Such is my experience with Ontario’s Beer Store which I had previously panned for not only its disappointing selection but its poor selection of local craft brews. Apparently they’re listening to their customers.
Or perhaps they’ve been taking a page out of Flying Monkeys pages and decided to be innovative … and put the fun back into going to the Beer Store.
So what a pleasant surprise when I was in the Beer Store last month and discovered an expanded selection of brews that included one of personal favourite craft breweries, Flying Monkeys … who still owns the award, in my opinion, for most fun with a beer cap and/or bottle. (The Golden Globes should expand their categories, I think.) Even better, they were now carrying an entirely new line of theirs I hadn’t seen before, including this new entry, their “Amber Ale.”
I know, for those expecting a pun in the middle of the label, keep looking. Perhaps the humour is being totally unimaginative … perhaps “Red Beer” was already taken.
The aroma off the neck is alluring, sweet and sensuous, almost like maple … the caramel malts lead, which is at it should be in an amber. Pour it as hard as you want, though, and you’re unlikely to get much of a head and any that does form will disappear very quickly. I give points for carbonation, therefore, as well. This is a beer that won’t fill anyone up. What is perhaps most surprising about the pour, however, is the colour that emerges. Did someone change the definition of “amber” on me? This is a dark gold at best … a medium honey, even, but this is not what I was expecting from the label. It will take a lot more to convince me that this “amber.” Perhaps that is the humour in the label — or perhaps the label should have read “Almost Amber Ale.”
That first taste? Creaminess immediately greets you. Not bubbles or carbonation. Not alcohol, but the diacetyls are huge … which is good, because there isn’t a lot more that will have anyone calling this beer “complex” or “layered.” Far from it. Still, the beginning is very nice.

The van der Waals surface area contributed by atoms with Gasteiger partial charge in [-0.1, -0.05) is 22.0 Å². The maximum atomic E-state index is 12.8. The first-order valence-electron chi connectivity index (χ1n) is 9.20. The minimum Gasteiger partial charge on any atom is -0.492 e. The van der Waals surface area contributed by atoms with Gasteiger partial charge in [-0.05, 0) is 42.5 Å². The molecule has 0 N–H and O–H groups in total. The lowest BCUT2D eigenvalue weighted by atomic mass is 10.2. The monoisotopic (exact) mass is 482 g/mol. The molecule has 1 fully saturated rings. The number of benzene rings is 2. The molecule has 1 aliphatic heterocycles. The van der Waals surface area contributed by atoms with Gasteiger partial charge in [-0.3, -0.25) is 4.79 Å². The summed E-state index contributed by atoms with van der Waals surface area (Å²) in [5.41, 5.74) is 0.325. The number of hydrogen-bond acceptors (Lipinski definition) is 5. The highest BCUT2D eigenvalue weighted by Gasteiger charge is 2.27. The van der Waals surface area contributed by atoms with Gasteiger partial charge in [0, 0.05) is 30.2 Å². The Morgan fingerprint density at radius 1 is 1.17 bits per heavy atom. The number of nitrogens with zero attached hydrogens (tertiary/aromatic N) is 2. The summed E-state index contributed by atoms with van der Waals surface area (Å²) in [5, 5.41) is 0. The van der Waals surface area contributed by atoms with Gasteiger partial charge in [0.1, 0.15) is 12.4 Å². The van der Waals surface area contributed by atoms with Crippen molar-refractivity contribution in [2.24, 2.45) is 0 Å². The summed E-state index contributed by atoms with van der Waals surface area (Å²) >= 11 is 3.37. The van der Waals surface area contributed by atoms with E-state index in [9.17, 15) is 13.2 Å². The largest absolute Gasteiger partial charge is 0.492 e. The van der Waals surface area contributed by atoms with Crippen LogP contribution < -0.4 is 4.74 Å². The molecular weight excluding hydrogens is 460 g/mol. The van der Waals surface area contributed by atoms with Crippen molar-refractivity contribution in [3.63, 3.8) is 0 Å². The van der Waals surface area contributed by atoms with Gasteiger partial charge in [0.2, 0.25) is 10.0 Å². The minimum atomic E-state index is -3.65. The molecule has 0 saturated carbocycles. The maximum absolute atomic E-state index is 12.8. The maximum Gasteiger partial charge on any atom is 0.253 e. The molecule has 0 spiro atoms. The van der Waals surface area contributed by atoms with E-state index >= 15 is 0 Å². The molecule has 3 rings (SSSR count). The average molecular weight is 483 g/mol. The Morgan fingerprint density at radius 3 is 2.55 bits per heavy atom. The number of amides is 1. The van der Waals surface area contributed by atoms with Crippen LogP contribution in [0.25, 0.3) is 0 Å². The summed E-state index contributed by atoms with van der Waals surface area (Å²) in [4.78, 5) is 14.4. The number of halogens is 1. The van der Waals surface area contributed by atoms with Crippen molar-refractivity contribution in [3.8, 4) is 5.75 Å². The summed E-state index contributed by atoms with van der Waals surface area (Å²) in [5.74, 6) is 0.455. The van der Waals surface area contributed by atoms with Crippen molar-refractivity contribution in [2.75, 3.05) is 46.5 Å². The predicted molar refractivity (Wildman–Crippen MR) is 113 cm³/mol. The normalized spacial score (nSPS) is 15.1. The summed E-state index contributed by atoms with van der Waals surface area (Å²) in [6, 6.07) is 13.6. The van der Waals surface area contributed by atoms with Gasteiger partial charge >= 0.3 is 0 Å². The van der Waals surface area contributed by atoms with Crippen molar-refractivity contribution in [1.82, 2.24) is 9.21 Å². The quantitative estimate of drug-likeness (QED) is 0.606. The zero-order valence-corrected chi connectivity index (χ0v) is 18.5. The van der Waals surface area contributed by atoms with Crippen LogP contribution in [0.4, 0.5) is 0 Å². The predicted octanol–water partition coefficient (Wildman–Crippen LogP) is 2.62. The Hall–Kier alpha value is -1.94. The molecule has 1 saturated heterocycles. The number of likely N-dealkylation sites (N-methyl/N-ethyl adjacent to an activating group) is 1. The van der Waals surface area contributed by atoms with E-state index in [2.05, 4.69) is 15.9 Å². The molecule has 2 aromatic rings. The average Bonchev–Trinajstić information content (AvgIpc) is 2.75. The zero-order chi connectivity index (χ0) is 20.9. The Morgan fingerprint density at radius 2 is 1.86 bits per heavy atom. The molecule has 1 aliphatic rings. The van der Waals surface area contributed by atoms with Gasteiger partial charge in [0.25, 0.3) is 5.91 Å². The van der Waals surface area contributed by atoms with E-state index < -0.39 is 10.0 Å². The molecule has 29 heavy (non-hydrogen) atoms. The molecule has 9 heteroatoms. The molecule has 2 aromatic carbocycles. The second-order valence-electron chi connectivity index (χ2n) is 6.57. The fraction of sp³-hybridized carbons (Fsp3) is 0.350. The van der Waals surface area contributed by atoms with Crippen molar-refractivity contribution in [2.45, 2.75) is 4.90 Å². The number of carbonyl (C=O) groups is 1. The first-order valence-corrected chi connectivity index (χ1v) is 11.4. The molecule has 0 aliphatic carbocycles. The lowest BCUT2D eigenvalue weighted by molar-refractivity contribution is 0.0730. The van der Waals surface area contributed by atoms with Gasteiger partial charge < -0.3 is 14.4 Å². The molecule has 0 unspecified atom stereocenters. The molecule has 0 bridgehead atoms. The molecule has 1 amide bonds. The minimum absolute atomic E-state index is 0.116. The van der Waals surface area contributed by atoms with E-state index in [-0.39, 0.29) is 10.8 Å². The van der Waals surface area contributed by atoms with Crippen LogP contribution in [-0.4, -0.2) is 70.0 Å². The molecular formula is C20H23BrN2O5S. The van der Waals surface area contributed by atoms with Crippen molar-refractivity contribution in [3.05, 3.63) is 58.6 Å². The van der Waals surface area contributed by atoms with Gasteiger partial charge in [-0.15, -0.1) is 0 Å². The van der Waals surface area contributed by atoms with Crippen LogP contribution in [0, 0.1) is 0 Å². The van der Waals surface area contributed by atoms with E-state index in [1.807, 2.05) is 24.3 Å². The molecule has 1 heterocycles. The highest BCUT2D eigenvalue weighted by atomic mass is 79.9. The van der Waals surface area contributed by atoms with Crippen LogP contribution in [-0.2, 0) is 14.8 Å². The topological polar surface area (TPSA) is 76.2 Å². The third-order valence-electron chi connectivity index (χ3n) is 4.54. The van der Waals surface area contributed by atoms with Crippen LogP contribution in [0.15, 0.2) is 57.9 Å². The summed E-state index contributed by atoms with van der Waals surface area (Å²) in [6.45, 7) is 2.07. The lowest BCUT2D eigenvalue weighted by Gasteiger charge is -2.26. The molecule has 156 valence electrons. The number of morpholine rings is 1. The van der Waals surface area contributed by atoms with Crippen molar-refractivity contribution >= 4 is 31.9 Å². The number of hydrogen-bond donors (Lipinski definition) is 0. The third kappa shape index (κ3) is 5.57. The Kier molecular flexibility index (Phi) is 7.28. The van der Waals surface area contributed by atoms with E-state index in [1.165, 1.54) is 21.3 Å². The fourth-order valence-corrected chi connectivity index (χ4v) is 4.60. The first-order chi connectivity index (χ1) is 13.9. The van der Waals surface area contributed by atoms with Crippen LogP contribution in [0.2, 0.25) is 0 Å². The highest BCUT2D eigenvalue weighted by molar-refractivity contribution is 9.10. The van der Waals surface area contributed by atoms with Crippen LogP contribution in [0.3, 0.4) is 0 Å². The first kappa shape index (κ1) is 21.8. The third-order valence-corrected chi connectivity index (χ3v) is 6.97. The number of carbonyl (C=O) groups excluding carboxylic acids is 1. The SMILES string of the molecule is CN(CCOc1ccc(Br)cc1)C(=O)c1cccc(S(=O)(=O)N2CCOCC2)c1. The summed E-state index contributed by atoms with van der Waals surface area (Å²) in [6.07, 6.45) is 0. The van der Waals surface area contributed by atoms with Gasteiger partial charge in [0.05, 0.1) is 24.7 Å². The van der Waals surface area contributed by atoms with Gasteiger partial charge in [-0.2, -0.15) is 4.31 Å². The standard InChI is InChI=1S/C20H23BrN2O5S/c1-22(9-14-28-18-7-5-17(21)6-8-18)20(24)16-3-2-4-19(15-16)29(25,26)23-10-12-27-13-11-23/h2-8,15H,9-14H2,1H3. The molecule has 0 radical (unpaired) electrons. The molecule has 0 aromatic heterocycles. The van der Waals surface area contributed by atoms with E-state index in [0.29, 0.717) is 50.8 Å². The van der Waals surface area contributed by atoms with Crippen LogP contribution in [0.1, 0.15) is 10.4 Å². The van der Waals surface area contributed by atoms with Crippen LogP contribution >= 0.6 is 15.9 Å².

The midtaste is a bit more uneven. You’re first introduced to the sweet Crystal malts, which are generous and pronounced. In the middle, here, it almost tastes like a cream ale, actually. This isn’t going to offend many people and I sort of buy the argument the brewer makes that this is “classy.” There are clear notes of toffee or even some of that maple that came off the nose and beyond that, it is the yeast and malts that just taste like ‘bread.’ However, classy as the first meeting will be, I think it is superficial because the 5% alcohol then takes over and without the camouflage of carbonation, the beer starts to becomes weak and watery … which becomes worse, much worse, at the finish. Indeed, without the carbonation which I would have signaled a plus at the beginning, at the end, this tastes like those last watery, flat dregs at the bottom of a warm can of Coors Light. Yes, I know, those are fighting words and I’ve practically been mean, especially to a brewer I love and admire … but that is how the ending tastes to me. And, no, that’s not a good thing.
In sum, this a beer with excellent lineage and a fine promise. It starts well, but quickly fades because of a lack of structure in the last half of the taste. The result is generally disappointing, not because this is awful (because it is not) but because I’ve quite frankly come to expect better from this brewery. As I say, this beer won’t offend many and I believe that is perhaps their market in this particular brew … and, in retrospect, why it’s being sold at the Beer Store.
Stats: IPA. 5% ABV. Barrie, Ontario.
Colour: Dark gold or, imagine if you can, a very golden amber
Mouth Feel: Medium-light carbonation upfront, very creamy with a watery finish.
Purchased: Beer Store